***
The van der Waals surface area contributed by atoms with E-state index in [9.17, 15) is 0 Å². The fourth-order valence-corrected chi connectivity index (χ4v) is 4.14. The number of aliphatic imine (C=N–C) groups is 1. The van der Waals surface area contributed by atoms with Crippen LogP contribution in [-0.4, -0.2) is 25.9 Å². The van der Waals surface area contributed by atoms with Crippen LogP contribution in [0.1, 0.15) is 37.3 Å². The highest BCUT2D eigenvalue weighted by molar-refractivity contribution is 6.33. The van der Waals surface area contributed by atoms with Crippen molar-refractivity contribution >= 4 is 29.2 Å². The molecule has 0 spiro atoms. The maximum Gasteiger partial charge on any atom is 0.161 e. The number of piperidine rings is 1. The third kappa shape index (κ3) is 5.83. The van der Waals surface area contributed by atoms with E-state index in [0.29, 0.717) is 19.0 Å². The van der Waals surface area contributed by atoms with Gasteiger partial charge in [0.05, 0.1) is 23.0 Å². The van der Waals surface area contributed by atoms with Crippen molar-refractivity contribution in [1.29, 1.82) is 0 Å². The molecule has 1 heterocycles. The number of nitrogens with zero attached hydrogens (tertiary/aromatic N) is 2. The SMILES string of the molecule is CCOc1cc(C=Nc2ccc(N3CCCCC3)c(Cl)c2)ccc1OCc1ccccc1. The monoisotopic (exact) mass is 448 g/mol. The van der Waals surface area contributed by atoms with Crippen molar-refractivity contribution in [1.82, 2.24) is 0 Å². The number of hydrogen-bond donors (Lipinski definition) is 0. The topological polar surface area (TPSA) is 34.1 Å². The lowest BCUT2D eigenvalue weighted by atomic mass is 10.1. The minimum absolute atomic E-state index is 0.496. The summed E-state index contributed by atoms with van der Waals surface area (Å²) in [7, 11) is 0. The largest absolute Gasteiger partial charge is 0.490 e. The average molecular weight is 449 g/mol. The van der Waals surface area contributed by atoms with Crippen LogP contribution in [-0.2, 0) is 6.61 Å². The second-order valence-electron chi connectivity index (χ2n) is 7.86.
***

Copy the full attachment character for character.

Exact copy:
The van der Waals surface area contributed by atoms with E-state index in [9.17, 15) is 0 Å². The fourth-order valence-corrected chi connectivity index (χ4v) is 4.14. The number of aliphatic imine (C=N–C) groups is 1. The van der Waals surface area contributed by atoms with Crippen LogP contribution in [-0.4, -0.2) is 25.9 Å². The van der Waals surface area contributed by atoms with Crippen LogP contribution in [0.1, 0.15) is 37.3 Å². The highest BCUT2D eigenvalue weighted by molar-refractivity contribution is 6.33. The van der Waals surface area contributed by atoms with Crippen molar-refractivity contribution >= 4 is 29.2 Å². The molecule has 0 spiro atoms. The maximum Gasteiger partial charge on any atom is 0.161 e. The number of piperidine rings is 1. The third kappa shape index (κ3) is 5.83. The van der Waals surface area contributed by atoms with E-state index in [0.29, 0.717) is 19.0 Å². The van der Waals surface area contributed by atoms with Gasteiger partial charge in [0.05, 0.1) is 23.0 Å². The van der Waals surface area contributed by atoms with Crippen molar-refractivity contribution in [1.29, 1.82) is 0 Å². The molecule has 1 heterocycles. The number of nitrogens with zero attached hydrogens (tertiary/aromatic N) is 2. The SMILES string of the molecule is CCOc1cc(C=Nc2ccc(N3CCCCC3)c(Cl)c2)ccc1OCc1ccccc1. The monoisotopic (exact) mass is 448 g/mol. The van der Waals surface area contributed by atoms with Crippen molar-refractivity contribution in [1.82, 2.24) is 0 Å². The number of hydrogen-bond donors (Lipinski definition) is 0. The topological polar surface area (TPSA) is 34.1 Å². The lowest BCUT2D eigenvalue weighted by atomic mass is 10.1. The minimum absolute atomic E-state index is 0.496. The summed E-state index contributed by atoms with van der Waals surface area (Å²) in [7, 11) is 0. The largest absolute Gasteiger partial charge is 0.490 e. The average molecular weight is 449 g/mol. The van der Waals surface area contributed by atoms with Crippen LogP contribution in [-0.2, 0) is 6.61 Å². The second-order valence-electron chi connectivity index (χ2n) is 7.86.